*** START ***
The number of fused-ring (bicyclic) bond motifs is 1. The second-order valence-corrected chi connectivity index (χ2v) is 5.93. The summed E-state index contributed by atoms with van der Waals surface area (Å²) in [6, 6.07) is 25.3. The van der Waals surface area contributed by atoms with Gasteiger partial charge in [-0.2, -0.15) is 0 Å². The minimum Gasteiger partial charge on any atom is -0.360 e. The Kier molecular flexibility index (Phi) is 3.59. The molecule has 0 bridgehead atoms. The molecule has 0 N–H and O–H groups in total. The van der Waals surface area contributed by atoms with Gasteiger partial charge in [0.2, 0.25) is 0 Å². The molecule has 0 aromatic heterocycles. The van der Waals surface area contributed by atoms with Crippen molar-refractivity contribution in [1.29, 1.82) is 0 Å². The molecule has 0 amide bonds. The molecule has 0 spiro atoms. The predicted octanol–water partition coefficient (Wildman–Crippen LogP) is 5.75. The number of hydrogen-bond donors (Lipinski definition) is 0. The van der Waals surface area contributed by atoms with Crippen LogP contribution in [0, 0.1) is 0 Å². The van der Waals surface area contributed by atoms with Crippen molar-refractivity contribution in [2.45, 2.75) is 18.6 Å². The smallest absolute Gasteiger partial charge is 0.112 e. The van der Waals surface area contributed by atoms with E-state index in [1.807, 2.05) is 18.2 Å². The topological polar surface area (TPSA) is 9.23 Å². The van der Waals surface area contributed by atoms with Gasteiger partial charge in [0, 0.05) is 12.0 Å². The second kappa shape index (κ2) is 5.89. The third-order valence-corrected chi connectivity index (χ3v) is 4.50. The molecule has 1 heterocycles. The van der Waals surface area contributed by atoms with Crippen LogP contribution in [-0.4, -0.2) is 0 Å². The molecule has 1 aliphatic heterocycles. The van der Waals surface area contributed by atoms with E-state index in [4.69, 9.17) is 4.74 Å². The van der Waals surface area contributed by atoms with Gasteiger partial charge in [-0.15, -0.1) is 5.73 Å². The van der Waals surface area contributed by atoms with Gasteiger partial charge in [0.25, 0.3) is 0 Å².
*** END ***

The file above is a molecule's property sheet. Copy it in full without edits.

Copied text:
The number of fused-ring (bicyclic) bond motifs is 1. The second-order valence-corrected chi connectivity index (χ2v) is 5.93. The summed E-state index contributed by atoms with van der Waals surface area (Å²) in [6, 6.07) is 25.3. The van der Waals surface area contributed by atoms with Gasteiger partial charge in [-0.2, -0.15) is 0 Å². The minimum Gasteiger partial charge on any atom is -0.360 e. The Kier molecular flexibility index (Phi) is 3.59. The molecule has 0 bridgehead atoms. The molecule has 0 N–H and O–H groups in total. The van der Waals surface area contributed by atoms with Gasteiger partial charge in [0.2, 0.25) is 0 Å². The molecule has 0 aromatic heterocycles. The van der Waals surface area contributed by atoms with Crippen molar-refractivity contribution in [1.29, 1.82) is 0 Å². The molecule has 0 amide bonds. The molecule has 0 spiro atoms. The predicted octanol–water partition coefficient (Wildman–Crippen LogP) is 5.75. The number of hydrogen-bond donors (Lipinski definition) is 0. The van der Waals surface area contributed by atoms with Crippen LogP contribution in [0, 0.1) is 0 Å². The van der Waals surface area contributed by atoms with Crippen molar-refractivity contribution in [2.45, 2.75) is 18.6 Å². The smallest absolute Gasteiger partial charge is 0.112 e. The van der Waals surface area contributed by atoms with E-state index in [1.807, 2.05) is 18.2 Å². The topological polar surface area (TPSA) is 9.23 Å². The van der Waals surface area contributed by atoms with Gasteiger partial charge in [0, 0.05) is 12.0 Å². The second kappa shape index (κ2) is 5.89. The third-order valence-corrected chi connectivity index (χ3v) is 4.50. The molecule has 1 heterocycles. The van der Waals surface area contributed by atoms with Crippen LogP contribution in [-0.4, -0.2) is 0 Å². The molecule has 1 aliphatic heterocycles. The van der Waals surface area contributed by atoms with E-state index in [4.69, 9.17) is 4.74 Å². The van der Waals surface area contributed by atoms with Gasteiger partial charge in [-0.15, -0.1) is 5.73 Å². The van der Waals surface area contributed by atoms with Gasteiger partial charge in [0.25, 0.3) is 0 Å².